It would be hard to argue against the need to promote a culture of compromise in our current political atmosphere, and American history is certainly filled with noble and notable examples. The Three-Fifths Compromise of 1787, however is not among them.
In an effort to publicly encourage a spirit of compromise, University of Emory President James Wagner’s recent article (link) claimed that the Three-Fifths Compromise “facilitated the achievement of what both sides of the debate really aspired to—a new nation… Pragmatic half-victories kept in view the higher aspiration of drawing the country more closely together.” Understandably, his article prompted a very critical response and Wagner has since issued an apology, but for me, this incident illustrated an all too common mistake, the appropriation of history without an understanding of context. His reading of this singular incident ignores the ramifications of the Three-Fifths Compromise itself, and draws entirely the wrong conclusions.
In regards to the Three-Fifths Compromise, it’s hard to fully grasp the circumstances of its adoption, and the magnitude of its effect. The ratio itself was not a new one; a taxation policy that would have counted slaves as three-fifths of a person towards the total population was proposed but never ratified with the Articles of Confederation. In that debate, southerners argued against representing their slaves, as a higher population would have resulted in owing more taxes, while northerners insisted slaves should be counted as people and taxed. In the southern states, legal tradition had established that slaves were property, and Thomas Jefferson noted during the debate that it would be unfair if they were taxed “according to their numbers and their wealth conjunctly, while the northern would be taxed on numbers only.” (link)
By the time of the Constitutional Convention, representation, and not taxation, was the more pressing issue and the sides quickly reversed their positions. Southern states were now motivated to include their slave populations to gain more congressional representatives, and northern states fought to limit that influence. While most southern delegates had previously insisted slaves were property, now many cast themselves as caretakers and representatives, citing the fact that women and children couldn’t vote but were still counted towards the population. Alexander Hamilton commented on this discrepancy during the debate. “Much has been said of the impropriety of representing men who have no will of their own. ...They are men, though degraded to the condition of slavery. They are persons known to the municipal laws of the states which they inhabit, as well as to the laws of nature. But representation and taxation go together. ...Would it be just to impose a singular burden, without conferring some adequate advantage?” Eventually however, the three-fifths ratio found its way into Article 1, Section 2, Paragraph 3 of the U.S. Constitution (link).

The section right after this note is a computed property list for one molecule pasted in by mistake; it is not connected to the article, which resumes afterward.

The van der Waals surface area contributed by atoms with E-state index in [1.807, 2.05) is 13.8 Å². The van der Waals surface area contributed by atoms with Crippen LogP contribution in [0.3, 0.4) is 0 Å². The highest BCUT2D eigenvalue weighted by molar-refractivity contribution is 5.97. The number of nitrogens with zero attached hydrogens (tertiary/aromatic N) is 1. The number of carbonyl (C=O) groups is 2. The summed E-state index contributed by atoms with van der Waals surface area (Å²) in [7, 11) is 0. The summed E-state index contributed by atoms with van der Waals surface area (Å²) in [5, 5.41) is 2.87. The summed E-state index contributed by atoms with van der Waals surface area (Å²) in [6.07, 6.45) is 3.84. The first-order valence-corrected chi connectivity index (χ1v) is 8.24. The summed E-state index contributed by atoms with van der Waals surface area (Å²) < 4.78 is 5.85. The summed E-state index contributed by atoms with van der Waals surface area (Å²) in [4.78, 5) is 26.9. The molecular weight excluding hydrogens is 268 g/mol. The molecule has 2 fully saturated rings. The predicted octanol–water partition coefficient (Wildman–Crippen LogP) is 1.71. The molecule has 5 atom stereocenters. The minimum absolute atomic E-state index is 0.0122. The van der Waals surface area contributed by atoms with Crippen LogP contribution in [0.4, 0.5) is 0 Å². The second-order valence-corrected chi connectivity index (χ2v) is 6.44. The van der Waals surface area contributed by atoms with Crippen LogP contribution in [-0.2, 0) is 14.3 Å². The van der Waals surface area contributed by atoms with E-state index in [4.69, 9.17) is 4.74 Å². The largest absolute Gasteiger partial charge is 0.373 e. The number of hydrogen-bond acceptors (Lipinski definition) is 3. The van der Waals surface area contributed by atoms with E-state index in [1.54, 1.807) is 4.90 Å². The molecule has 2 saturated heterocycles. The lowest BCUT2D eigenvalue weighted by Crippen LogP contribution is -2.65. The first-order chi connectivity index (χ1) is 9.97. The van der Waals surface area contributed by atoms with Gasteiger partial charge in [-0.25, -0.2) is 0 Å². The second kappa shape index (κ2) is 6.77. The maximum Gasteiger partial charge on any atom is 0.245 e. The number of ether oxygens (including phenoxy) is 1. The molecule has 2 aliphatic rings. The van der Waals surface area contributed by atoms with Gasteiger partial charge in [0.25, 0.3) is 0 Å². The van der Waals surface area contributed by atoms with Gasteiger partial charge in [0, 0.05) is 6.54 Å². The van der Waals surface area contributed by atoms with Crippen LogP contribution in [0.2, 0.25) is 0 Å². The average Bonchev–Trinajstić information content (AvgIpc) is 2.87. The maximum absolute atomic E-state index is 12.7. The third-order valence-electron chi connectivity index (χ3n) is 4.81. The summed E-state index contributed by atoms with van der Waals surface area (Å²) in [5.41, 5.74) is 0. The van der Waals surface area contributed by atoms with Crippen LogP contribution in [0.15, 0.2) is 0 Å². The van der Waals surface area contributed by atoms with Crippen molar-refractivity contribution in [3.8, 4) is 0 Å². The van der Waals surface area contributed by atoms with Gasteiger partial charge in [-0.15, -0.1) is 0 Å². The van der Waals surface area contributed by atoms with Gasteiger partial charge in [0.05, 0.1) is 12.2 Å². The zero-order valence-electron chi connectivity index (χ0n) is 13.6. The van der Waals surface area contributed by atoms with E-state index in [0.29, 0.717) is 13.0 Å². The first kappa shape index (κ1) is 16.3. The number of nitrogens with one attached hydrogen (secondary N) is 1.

Representatives and direct Taxes shall be apportioned among the several States which may be included within this Union, according to their respective Numbers, which shall be determined by adding to the whole Number of free Persons, including those bound to Service for a Term of Years, and excluding Indians not taxed, three fifths of all other Persons.
This compromise regarding slavery set the stage for ensuing decades of debate, political division, violent conflict and a deadly civil war. Slave owners built a conflicting philosophy that simultaneously viewed slaves as nothing more than property while insisting they reap the political rewards of representing them as people. It’s hard to quantify the political advantage that the slave power in America established. Historian Garry Wills speculated in his 2003 book “Negro President”: Jefferson and the Slave Power that Jefferson would not have won the 1800 election without the extra votes the Three-Fifths clause gave to the southern states. He continues saying that without their inflated representation, Missouri might have been a free state, the Wilmot Priviso (making slavery illegal in the territories gained from Mexico) would have passed, and the Kansas-Nebraska bill would have failed. While historians have debated these possibilities (link), it’s hard to dismiss the added influence held by the southern states. Ultimately, pro-slavery interests won those battles and many others, until 1860, when a politically united North elected Abraham Lincoln and the southern states attempted to secede from the Union, sparking the Civil War.
The Three-Fifths Compromise hardly leaves behind a legacy of compromise worth emulating. Rather than unite the new nation, it failed to effectively deal with the issue of slavery, distorted the political balance, and muddled the legal definition of slavery. The problems that this compromise perpetuated set the United States on a path that led to the Civil War, a conflict so bloody that its casualties outnumber all other American wars combined. While the outcome of that war, and the constitutional changes that came with it, made the Three-Fifths Compromise legally irrelevant, its inclusion in the U.S. Constitution should never be cited to extol the virtues compromise.